Tempted though you might be.
You want people to get to know you. You want to build a relationship. I also second, there are no shortcuts. This is really important. What made you so successful? Not a lot of people in my experience, have been able to build so many businesses and start at a young age. What is your secret?
I don’t think there’s a secret as such. I was quite fortunate enough to have these moments just sitting in a workshop or an event and it might go for four days, but there’s one that stays with you for twenty years or so. I can’t remember who the speaker was, but he was talking about Michael Jordan and Nike and he was talking about Michael Jackson and that song and Pepsi. He said the reasons that Nike will pay Michael Jordan $10 million to go to Japan and promote some shoes and the reason that Pepsi will pay Michael Jackson some $30 million to do an ice segment advertisement is that Nike understands that they are not a sports apparel company, they’re a marketing company, and Pepsi understands that they’re not a softdrink company, they’re a marketing company.
When the speaker said that, it just completely flipped my brain. It reversed from 80/20. From 80%, this is about value delivery, that should be my focus, and 20% will be marketing, it’s flipped that on its head. I got my team around and I said, “Guys, what business are we in?” It’s a trick question, and they said, “We’re in business education or we’re the business of helping people create better businesses.” I said, “Yeah, that’s all true, but I want you to think of now as we’re now in the business of marketing those things.” If I can think of one single breakthrough moment, that was it. That’s how I got to be so lucky.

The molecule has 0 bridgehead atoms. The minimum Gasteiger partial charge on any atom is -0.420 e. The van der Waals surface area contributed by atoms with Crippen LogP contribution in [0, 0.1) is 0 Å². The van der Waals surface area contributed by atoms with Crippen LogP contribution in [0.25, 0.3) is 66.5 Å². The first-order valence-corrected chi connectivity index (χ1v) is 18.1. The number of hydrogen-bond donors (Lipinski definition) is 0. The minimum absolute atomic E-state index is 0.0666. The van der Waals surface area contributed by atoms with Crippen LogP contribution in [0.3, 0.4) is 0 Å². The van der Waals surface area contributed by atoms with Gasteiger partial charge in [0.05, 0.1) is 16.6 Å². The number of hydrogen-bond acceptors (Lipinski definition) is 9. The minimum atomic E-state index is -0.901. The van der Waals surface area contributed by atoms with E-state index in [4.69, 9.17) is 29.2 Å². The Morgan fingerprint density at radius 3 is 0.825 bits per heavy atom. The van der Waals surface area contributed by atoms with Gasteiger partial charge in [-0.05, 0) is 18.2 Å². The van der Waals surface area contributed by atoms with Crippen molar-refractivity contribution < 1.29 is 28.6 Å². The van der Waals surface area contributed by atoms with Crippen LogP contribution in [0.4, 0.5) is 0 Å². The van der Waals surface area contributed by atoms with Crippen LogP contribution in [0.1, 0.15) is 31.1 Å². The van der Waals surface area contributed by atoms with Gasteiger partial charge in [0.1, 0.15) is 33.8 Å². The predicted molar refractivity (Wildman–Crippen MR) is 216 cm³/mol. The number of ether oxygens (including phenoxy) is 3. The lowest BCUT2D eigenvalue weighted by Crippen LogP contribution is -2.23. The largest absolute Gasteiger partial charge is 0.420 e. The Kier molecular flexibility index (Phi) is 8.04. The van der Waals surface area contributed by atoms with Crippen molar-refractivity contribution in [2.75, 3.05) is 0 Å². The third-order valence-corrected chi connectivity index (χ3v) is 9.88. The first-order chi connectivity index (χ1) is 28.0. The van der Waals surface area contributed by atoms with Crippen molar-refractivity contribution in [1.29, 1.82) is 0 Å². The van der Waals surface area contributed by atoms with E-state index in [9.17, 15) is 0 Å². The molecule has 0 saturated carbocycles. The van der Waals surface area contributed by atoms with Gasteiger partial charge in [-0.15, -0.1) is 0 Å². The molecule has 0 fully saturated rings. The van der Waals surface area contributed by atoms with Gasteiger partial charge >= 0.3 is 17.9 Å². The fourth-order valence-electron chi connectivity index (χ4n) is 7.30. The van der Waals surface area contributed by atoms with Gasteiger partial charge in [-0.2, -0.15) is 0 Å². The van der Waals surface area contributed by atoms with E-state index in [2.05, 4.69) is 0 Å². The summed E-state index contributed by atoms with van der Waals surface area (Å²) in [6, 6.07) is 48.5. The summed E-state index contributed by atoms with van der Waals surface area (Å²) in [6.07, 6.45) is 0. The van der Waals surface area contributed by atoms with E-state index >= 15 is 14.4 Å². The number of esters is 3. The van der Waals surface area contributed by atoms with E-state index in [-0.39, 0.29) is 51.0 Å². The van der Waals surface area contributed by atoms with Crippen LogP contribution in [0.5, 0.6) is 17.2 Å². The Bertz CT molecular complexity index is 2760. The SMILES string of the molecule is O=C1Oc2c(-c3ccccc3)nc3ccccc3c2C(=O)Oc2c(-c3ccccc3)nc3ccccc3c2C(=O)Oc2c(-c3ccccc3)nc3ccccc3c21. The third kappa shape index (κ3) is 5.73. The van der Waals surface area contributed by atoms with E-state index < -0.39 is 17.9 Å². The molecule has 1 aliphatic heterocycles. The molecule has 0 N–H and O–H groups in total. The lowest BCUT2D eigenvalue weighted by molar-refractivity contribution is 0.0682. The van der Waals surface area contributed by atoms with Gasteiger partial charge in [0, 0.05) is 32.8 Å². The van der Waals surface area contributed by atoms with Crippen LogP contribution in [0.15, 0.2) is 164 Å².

I’m so glad we’re having this conversation. I really resonate. At one of my events recently, I asked the audience, “What business do you run.” I just went around with a microphone. It was, “I’m a chiropractor. I’m a this, I’m a that.” I said, “No, you’re in the business of marketing your chiropractic business.”It’s the point that the business owners miss. They sometimes get confused about how and where to spend their time.
The paradigm is it’s all about the client. When we get a client on, we have a responsibility not just to deliver on the promise that they will enter that we miss then but to drive them I believe. That’s understandable that’s the primary focus. People are trained for three years in chiropractor or they’re trained in electricity, or whatever it is they’re trained in. That has been their focus, that has been their attention. If you look at acupuncture or if you look at someone who does refrigeration, how much time did they get actually training in terms of marketing what they do? Nothing, maybe half an hour in four years. That’s the paradigm. That’s the way they come out thinking.